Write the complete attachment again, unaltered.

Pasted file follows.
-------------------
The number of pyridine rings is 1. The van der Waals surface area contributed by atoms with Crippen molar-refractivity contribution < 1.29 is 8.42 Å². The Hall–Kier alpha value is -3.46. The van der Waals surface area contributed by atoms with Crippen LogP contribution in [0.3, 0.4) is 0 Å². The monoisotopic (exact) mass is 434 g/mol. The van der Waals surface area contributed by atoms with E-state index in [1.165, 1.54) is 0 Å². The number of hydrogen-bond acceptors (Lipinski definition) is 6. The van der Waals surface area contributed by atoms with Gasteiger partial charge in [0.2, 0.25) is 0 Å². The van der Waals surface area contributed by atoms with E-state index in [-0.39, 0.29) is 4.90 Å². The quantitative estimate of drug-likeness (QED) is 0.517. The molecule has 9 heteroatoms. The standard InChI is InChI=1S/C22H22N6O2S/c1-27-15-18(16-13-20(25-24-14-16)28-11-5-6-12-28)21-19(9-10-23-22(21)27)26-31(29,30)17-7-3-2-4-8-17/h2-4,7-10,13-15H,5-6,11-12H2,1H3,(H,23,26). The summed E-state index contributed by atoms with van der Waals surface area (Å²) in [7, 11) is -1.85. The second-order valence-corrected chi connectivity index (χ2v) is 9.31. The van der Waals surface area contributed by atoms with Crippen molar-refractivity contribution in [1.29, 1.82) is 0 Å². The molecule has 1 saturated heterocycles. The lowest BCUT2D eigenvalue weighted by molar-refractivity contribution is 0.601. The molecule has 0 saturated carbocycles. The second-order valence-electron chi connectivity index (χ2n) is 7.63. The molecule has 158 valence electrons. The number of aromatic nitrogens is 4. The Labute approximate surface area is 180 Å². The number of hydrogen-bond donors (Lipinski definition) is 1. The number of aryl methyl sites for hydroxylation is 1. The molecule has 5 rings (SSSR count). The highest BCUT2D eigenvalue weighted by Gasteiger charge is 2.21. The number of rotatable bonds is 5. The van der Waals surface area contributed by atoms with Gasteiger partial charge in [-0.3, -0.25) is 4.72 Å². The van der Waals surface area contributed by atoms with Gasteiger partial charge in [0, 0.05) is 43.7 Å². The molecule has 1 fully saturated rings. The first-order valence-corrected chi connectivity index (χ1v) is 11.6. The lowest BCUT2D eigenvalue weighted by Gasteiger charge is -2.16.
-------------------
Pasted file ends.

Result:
The number of pyridine rings is 1. The van der Waals surface area contributed by atoms with Crippen molar-refractivity contribution < 1.29 is 8.42 Å². The Hall–Kier alpha value is -3.46. The van der Waals surface area contributed by atoms with Crippen LogP contribution in [0.3, 0.4) is 0 Å². The monoisotopic (exact) mass is 434 g/mol. The van der Waals surface area contributed by atoms with E-state index in [1.165, 1.54) is 0 Å². The number of hydrogen-bond acceptors (Lipinski definition) is 6. The van der Waals surface area contributed by atoms with Gasteiger partial charge in [0.2, 0.25) is 0 Å². The van der Waals surface area contributed by atoms with E-state index in [-0.39, 0.29) is 4.90 Å². The quantitative estimate of drug-likeness (QED) is 0.517. The molecule has 9 heteroatoms. The standard InChI is InChI=1S/C22H22N6O2S/c1-27-15-18(16-13-20(25-24-14-16)28-11-5-6-12-28)21-19(9-10-23-22(21)27)26-31(29,30)17-7-3-2-4-8-17/h2-4,7-10,13-15H,5-6,11-12H2,1H3,(H,23,26). The summed E-state index contributed by atoms with van der Waals surface area (Å²) in [7, 11) is -1.85. The second-order valence-corrected chi connectivity index (χ2v) is 9.31. The van der Waals surface area contributed by atoms with Crippen molar-refractivity contribution in [1.29, 1.82) is 0 Å². The molecule has 1 saturated heterocycles. The lowest BCUT2D eigenvalue weighted by molar-refractivity contribution is 0.601. The molecule has 0 saturated carbocycles. The second-order valence-electron chi connectivity index (χ2n) is 7.63. The molecule has 158 valence electrons. The number of aromatic nitrogens is 4. The Labute approximate surface area is 180 Å². The number of hydrogen-bond donors (Lipinski definition) is 1. The number of aryl methyl sites for hydroxylation is 1. The molecule has 5 rings (SSSR count). The highest BCUT2D eigenvalue weighted by Gasteiger charge is 2.21. The number of rotatable bonds is 5. The van der Waals surface area contributed by atoms with Gasteiger partial charge in [-0.3, -0.25) is 4.72 Å². The van der Waals surface area contributed by atoms with Gasteiger partial charge in [0, 0.05) is 43.7 Å². The molecule has 1 fully saturated rings. The first-order valence-corrected chi connectivity index (χ1v) is 11.6. The lowest BCUT2D eigenvalue weighted by Gasteiger charge is -2.16.